• Concrete reflects light, so even city dwellers are getting fried in the summer months. If you have an outdoor subway stop (or drive a convertible), prep your skin as though you will be competing in Distance Hiking at the Desert Olympics.
  • Don’t forget your neck and the tops of your ears. And your lips! You need a lip balm with sunscreen, and you’ll need to reapply it basically every time you lick your lips or perform any other human activity. But seriously, who needs aging lips to worry about?
  • A typical white T-shirt has SPF between 3 and 8. Not good enough. So put sunscreen on your upper chest even when it’s going to be covered by clothing. Denim, in contrast, has an SPF of 50 or more. Better than wearing denim all summer, though: you can actually give your regular clothes an SPF of 30 by washing them with a laundry additive called SunGuard.
  • Bodies have something called “pheomelanin.” It’s pink, women have more of it than men, and it’s primarily concentrated in the lips, nipples, and genitals. When exposed to ultraviolet rays, it may become carcinogenic. That’s right: don’t shine direct sunlight on your ladyparts, or they will turn to cancer.

If you’ve watched Arrested Development, you’re been privy to the recurring jokes about Mrs. Bluth’s neck surgery. Allow me to say this: whatever top-shelf stuff you can afford to put on your face, you can afford to put on your neck. And your upper chest. And the backs of your hands.

One caveat — don’t wear sunscreen on film. Those particles that are reflecting the damaging rays of the sun will also reflect theatrical lighting in a way that will make you look chalky. Of course, if you’re going to be on TV, you’re probably the lucky girl who gets a makeup artist, so you can wear your sunscreen there and wash it off (with makeup removing towelettes) when you arrive so the makeup artist can get a fresh start.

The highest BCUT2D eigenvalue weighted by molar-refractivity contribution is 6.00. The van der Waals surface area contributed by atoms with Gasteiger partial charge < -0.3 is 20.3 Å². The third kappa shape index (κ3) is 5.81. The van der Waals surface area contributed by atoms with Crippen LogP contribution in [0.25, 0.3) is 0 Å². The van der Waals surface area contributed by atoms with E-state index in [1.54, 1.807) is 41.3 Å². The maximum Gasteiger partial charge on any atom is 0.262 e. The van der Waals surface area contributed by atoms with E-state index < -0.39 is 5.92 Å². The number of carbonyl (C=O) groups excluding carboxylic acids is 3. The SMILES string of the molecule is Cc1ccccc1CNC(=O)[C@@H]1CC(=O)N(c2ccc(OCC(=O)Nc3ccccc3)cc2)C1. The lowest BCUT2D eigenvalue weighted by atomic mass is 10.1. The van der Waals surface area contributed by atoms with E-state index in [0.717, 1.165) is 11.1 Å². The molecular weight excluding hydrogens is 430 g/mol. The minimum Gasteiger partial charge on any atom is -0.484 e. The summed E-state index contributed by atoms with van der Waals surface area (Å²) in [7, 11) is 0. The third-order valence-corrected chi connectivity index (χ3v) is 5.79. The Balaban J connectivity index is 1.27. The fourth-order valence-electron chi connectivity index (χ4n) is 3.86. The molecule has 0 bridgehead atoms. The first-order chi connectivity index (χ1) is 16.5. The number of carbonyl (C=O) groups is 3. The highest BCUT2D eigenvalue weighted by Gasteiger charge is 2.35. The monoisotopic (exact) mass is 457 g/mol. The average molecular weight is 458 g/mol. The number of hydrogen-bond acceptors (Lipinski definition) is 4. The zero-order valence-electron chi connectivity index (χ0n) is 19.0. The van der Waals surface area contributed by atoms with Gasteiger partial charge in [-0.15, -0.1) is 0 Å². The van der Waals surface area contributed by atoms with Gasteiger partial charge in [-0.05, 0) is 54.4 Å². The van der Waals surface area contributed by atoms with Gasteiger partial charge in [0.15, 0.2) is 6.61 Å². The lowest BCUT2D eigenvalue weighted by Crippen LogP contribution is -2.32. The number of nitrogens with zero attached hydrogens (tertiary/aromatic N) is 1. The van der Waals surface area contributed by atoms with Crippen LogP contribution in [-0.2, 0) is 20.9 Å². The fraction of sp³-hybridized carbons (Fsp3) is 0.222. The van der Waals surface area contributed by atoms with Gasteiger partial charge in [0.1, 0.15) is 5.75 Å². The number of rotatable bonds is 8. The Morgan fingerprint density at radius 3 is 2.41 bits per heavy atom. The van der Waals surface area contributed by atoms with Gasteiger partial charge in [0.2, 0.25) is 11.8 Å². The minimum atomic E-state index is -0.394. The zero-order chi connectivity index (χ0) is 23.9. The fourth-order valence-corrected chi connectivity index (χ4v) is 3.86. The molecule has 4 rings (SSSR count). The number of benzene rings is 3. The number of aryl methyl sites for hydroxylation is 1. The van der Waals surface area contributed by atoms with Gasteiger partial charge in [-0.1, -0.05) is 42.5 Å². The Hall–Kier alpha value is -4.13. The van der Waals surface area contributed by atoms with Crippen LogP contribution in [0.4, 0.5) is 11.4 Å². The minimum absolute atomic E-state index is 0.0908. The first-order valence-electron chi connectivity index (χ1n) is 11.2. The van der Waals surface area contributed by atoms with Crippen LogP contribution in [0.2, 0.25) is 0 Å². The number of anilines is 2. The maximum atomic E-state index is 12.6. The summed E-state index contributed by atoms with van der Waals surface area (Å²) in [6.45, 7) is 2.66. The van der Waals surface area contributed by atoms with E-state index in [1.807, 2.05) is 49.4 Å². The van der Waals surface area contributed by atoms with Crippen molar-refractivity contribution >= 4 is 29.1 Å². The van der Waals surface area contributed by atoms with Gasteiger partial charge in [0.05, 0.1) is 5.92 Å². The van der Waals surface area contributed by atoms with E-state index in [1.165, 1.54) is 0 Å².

And lest you think this was all for white girls, I asked Dr. Susan Taylor of Brownskin.net, what sunscreen advice she offers to those with darker skin:

As an expert on Skin of Color, I encourage all of my patients with darker skin tones to wear an SPF 15 sunscreen on a daily basis and apply it to all areas of the skin that are exposed to the sun. Why sunscreen for darker skin tones? Darker skin can and does burn, discolorations and uneven skin tone are caused by sun exposure and existing discolorations will darken with sun exposure. Hence, sun protection is key. One last word of advice for everyone protecting their skin from the sun, have your Vitamin D level checked.

In summary: sunscreen keeps you pretty (and alive!) You should be wearing way more of it than even your well-meaning mother ever though to suggest. Actually protecting yourself from the sun requires a dedication to sunscreen that is largely considered socially unacceptable. (But the people who think that are wrinkling, even now, as we speak, so in the long-term pretty stakes, heavy-duty sun protection makes you a winner! Think of it that way next time you’re slathering stuff on your face in a falafel joint bathroom).

To see if you’re going to want a Vitamin D supplement, go here. For more information on skincare for dark skin, go to brownskin.net. For more information on fake-and-baking light skin to look darker but hopefully not so orange, check out Jennifer Wright’s recent How to Use Self Tanner and Not Look Like Lindsay Lohan.